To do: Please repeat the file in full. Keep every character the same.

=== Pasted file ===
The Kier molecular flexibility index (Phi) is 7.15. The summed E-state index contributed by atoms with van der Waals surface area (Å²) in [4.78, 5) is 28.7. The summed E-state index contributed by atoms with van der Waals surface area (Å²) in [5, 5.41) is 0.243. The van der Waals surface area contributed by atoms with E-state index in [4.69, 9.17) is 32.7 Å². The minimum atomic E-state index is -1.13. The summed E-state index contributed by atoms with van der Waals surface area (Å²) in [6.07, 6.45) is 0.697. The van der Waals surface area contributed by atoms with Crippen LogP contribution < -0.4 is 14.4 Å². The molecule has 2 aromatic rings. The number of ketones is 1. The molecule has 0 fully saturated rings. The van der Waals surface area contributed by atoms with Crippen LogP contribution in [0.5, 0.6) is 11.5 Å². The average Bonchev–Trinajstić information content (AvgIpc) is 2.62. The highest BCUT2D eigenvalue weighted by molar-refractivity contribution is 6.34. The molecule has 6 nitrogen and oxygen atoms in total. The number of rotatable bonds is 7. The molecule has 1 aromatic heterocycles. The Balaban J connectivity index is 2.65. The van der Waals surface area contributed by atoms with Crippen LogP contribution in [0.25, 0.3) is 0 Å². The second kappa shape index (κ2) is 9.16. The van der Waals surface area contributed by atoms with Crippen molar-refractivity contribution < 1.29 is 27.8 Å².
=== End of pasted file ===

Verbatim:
The Kier molecular flexibility index (Phi) is 7.15. The summed E-state index contributed by atoms with van der Waals surface area (Å²) in [4.78, 5) is 28.7. The summed E-state index contributed by atoms with van der Waals surface area (Å²) in [5, 5.41) is 0.243. The van der Waals surface area contributed by atoms with E-state index in [4.69, 9.17) is 32.7 Å². The minimum atomic E-state index is -1.13. The summed E-state index contributed by atoms with van der Waals surface area (Å²) in [6.07, 6.45) is 0.697. The van der Waals surface area contributed by atoms with Crippen LogP contribution < -0.4 is 14.4 Å². The molecule has 2 aromatic rings. The number of ketones is 1. The molecule has 0 fully saturated rings. The van der Waals surface area contributed by atoms with Crippen LogP contribution in [0.5, 0.6) is 11.5 Å². The average Bonchev–Trinajstić information content (AvgIpc) is 2.62. The highest BCUT2D eigenvalue weighted by molar-refractivity contribution is 6.34. The molecule has 6 nitrogen and oxygen atoms in total. The number of rotatable bonds is 7. The molecule has 1 aromatic heterocycles. The Balaban J connectivity index is 2.65. The van der Waals surface area contributed by atoms with Crippen LogP contribution in [0.25, 0.3) is 0 Å². The second kappa shape index (κ2) is 9.16. The van der Waals surface area contributed by atoms with Crippen molar-refractivity contribution < 1.29 is 27.8 Å².